West Maui Mountains
|West Maui Volcano|
The Īʻao Needle in the West Maui Mountains
|Elevation||5,788 ft (1,764 m)|
|Prominence||5,668 ft (1,728 m)|
|Maui, Hawaii, U.S.|
|Topo map||USGS Kilohana (HI)|
|Type||Much eroded shield volcano|
|Age of rock||1.32 Mega-annum|
|Volcanic arc/belt||Hawaiian-Emperor seamount chain|
The West Maui Mountains or West Maui Volcano, known to the Hawaiians as Maui Komohana and to geologists as Mauna Kahalawai, forms a much eroded shield volcano that constitutes the western one-quarter of the Hawaiian Island of Maui.
The three moku or districts of west Maui are Lāhaina, Kāʻanapali, and Wailuku. Wailuku is also known as Pūʻalikomohana, or Nā Wai ʻEhā which means the four waters. The 4 waters are the ahupuaʻa (smaller land division than district), which are Waikapū, Wailuku, Waiʻehu, and Waiheʻe.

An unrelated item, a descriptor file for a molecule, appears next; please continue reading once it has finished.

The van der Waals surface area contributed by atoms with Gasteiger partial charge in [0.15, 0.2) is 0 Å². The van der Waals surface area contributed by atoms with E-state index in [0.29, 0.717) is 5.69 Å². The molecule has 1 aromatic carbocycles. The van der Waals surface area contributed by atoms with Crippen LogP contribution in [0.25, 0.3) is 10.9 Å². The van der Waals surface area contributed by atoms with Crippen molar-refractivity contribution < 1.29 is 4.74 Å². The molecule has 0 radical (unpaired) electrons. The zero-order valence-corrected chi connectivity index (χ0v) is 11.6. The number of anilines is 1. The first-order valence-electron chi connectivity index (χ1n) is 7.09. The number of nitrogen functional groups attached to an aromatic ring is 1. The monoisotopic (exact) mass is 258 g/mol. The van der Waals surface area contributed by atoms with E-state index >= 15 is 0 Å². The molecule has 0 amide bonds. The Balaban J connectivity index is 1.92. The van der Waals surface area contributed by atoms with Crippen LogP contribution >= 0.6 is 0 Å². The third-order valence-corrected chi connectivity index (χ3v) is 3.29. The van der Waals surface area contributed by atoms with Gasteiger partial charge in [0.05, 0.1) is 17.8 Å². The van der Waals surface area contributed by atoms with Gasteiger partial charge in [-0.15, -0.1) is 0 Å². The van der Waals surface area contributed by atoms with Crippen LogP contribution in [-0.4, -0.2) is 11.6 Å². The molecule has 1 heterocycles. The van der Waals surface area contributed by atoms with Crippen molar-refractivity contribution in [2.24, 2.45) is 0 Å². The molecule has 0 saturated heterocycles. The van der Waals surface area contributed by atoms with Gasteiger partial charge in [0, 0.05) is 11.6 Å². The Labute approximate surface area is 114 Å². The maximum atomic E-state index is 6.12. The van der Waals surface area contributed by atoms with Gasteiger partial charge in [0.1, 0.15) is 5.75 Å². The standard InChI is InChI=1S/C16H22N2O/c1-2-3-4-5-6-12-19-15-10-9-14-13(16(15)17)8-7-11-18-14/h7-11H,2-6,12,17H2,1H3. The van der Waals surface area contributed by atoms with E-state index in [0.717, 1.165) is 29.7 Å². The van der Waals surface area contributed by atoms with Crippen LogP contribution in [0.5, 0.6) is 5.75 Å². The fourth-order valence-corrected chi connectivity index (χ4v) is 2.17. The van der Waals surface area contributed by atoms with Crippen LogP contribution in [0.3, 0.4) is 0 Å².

The port of Lāhainā lies on the southwestern slope.
The summit peak is called Puʻu Kukui, at 5,788 feet (1,764 m) elevation.
Puʻu Kukui Watershed Preserve
Established in 1988, the Puʻu Kukui Preserve is the largest private nature preserve in the State of Hawaii. Since 1994, the 8,661-acre (35.05 km2) preserve has been managed by Maui Land & Pineapple Company in participation with The Nature Conservancy and the State Natural Area Partnership. These groups work together to protect the watershed lands of the West Maui mountain.
The West Maui mountains were formed through at least three series of major volcanic eruptions, the latest of which was roughly 500,000 years ago. However, there was an additional minor eruption more recently.
- "Puu Kukui, Hawaii". Peakbagger.com. Retrieved 10 August 2014.
- A cultural-historical study of Ka'eo and other lands in Honua'ula, Island of Maui, KPA No. MaKaeo110
- Sinton, John M. "Geologic History of Maui, Chapter 1". Hawaii Institute of Geophysics. Retrieved 18 August 2012.
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